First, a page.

I've heard a little about ambisonics from sound artists, but now that we are going to attempt to use it at Jaaga, I decided to go back to basics. Here are the results.

First, I searched Youtube for a gentle intro. This 'man-in-white-coat' video from the EBU is perfect. In it, the 3D sound concept behind ambisonics is introduced and discussed.

They also introduce the notion of first-order (4-channel) vs. higher-order (multichannel) ambisonics, and mention ambisonic's lack of compatibility to 2-channel sound. They say that in first-order ambisonics, just 4 audio channels can be interpreted to give "any number of loudspeaker signals that we need", but they don't explain how.

Advantages and Disadvantages
To get a little further, I went to Wikipedia. Here we have a nice list of advantages and disadvantages, which i'll paraphrase:


  • Sounds from any direction are treated equally (not favouring front & side - i.e. it's isotropic), leading to better soundfield 'imaging'
  • A minimum of 4 channels are required (first-order)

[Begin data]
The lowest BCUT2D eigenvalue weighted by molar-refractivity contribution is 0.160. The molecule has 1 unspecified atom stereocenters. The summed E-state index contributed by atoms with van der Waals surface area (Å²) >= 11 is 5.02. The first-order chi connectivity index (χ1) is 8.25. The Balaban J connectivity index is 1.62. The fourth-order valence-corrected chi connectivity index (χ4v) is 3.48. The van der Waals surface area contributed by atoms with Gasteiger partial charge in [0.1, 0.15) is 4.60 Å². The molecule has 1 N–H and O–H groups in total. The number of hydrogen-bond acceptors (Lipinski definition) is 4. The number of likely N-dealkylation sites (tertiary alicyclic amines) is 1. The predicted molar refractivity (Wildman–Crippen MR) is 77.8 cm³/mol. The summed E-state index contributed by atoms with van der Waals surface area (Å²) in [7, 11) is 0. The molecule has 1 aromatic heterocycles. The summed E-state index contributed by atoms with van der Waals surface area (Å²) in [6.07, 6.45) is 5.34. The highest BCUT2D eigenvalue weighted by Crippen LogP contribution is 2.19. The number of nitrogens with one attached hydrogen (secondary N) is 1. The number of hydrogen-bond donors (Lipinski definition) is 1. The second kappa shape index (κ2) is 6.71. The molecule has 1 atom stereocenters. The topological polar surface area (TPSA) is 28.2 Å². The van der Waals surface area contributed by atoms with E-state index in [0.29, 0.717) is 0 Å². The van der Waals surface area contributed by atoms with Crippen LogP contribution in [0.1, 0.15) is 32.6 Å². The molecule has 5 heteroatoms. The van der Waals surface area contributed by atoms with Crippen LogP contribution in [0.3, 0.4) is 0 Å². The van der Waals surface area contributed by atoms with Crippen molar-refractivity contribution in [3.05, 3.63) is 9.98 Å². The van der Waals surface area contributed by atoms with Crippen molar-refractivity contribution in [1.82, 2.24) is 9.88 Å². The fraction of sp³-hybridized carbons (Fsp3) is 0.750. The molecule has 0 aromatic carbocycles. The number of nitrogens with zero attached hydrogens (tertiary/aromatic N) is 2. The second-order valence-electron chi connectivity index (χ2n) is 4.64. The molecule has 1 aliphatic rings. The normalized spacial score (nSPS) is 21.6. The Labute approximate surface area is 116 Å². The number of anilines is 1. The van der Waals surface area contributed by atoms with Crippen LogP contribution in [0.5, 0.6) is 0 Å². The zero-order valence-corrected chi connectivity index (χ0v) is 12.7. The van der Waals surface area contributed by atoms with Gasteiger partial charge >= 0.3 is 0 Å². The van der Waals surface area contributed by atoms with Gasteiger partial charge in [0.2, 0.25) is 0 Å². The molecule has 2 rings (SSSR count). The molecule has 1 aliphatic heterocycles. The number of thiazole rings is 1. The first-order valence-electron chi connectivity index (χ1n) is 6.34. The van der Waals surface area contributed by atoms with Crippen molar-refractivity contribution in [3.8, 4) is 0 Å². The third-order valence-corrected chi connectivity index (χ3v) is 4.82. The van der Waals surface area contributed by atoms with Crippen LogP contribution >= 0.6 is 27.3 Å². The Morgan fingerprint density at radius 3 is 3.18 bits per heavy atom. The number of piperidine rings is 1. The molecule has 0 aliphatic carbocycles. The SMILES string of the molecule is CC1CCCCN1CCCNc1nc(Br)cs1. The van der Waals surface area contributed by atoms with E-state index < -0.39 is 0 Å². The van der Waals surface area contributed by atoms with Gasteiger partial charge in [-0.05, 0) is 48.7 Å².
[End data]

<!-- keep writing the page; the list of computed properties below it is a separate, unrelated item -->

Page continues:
• Loudspeakers do not have to be arranged in a rigid setting, thier placement can vary (within 'sensible' limits)
  • The ambisonic signal is independent of the replay system - i.e. you can record / synthesize once and replay on any ambisonic-compatible loudspeaker arrangement


  • Not supported by any major label or media company - never marketed, largely unknown outside academic circles
  • Conceptually different to traditional 1 speaker per setup approaches, so small learning curve
  • Needs to be decoded from storage format (called B-Format) into your loudspeaker environment. Hardware boxes or software can do this.